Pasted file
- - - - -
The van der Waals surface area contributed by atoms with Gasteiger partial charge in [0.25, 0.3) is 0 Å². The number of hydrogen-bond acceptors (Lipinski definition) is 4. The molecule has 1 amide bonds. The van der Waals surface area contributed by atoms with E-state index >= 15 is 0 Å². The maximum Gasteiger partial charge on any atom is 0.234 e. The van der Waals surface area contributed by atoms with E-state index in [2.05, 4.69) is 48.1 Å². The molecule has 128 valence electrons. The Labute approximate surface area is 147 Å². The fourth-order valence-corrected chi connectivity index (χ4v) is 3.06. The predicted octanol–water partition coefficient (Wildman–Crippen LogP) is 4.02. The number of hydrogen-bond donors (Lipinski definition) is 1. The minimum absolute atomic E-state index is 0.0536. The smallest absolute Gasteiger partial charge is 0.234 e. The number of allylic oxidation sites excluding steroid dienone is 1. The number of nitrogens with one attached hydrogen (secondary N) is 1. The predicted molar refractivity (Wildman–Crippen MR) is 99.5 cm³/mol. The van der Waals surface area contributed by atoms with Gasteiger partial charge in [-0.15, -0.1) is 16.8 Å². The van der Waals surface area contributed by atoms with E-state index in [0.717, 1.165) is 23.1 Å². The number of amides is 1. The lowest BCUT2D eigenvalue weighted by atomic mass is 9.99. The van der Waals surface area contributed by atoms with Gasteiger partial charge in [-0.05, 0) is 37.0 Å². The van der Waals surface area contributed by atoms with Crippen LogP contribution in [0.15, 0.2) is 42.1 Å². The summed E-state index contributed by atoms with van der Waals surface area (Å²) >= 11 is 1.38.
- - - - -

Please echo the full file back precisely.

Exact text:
The van der Waals surface area contributed by atoms with Gasteiger partial charge in [0.25, 0.3) is 0 Å². The number of hydrogen-bond acceptors (Lipinski definition) is 4. The molecule has 1 amide bonds. The van der Waals surface area contributed by atoms with E-state index >= 15 is 0 Å². The maximum Gasteiger partial charge on any atom is 0.234 e. The van der Waals surface area contributed by atoms with E-state index in [2.05, 4.69) is 48.1 Å². The molecule has 128 valence electrons. The Labute approximate surface area is 147 Å². The fourth-order valence-corrected chi connectivity index (χ4v) is 3.06. The predicted octanol–water partition coefficient (Wildman–Crippen LogP) is 4.02. The number of hydrogen-bond donors (Lipinski definition) is 1. The minimum absolute atomic E-state index is 0.0536. The smallest absolute Gasteiger partial charge is 0.234 e. The number of allylic oxidation sites excluding steroid dienone is 1. The number of nitrogens with one attached hydrogen (secondary N) is 1. The predicted molar refractivity (Wildman–Crippen MR) is 99.5 cm³/mol. The van der Waals surface area contributed by atoms with Gasteiger partial charge in [-0.15, -0.1) is 16.8 Å². The van der Waals surface area contributed by atoms with E-state index in [0.717, 1.165) is 23.1 Å². The number of amides is 1. The lowest BCUT2D eigenvalue weighted by atomic mass is 9.99. The van der Waals surface area contributed by atoms with Gasteiger partial charge in [-0.05, 0) is 37.0 Å². The van der Waals surface area contributed by atoms with Crippen LogP contribution in [0.15, 0.2) is 42.1 Å². The summed E-state index contributed by atoms with van der Waals surface area (Å²) >= 11 is 1.38.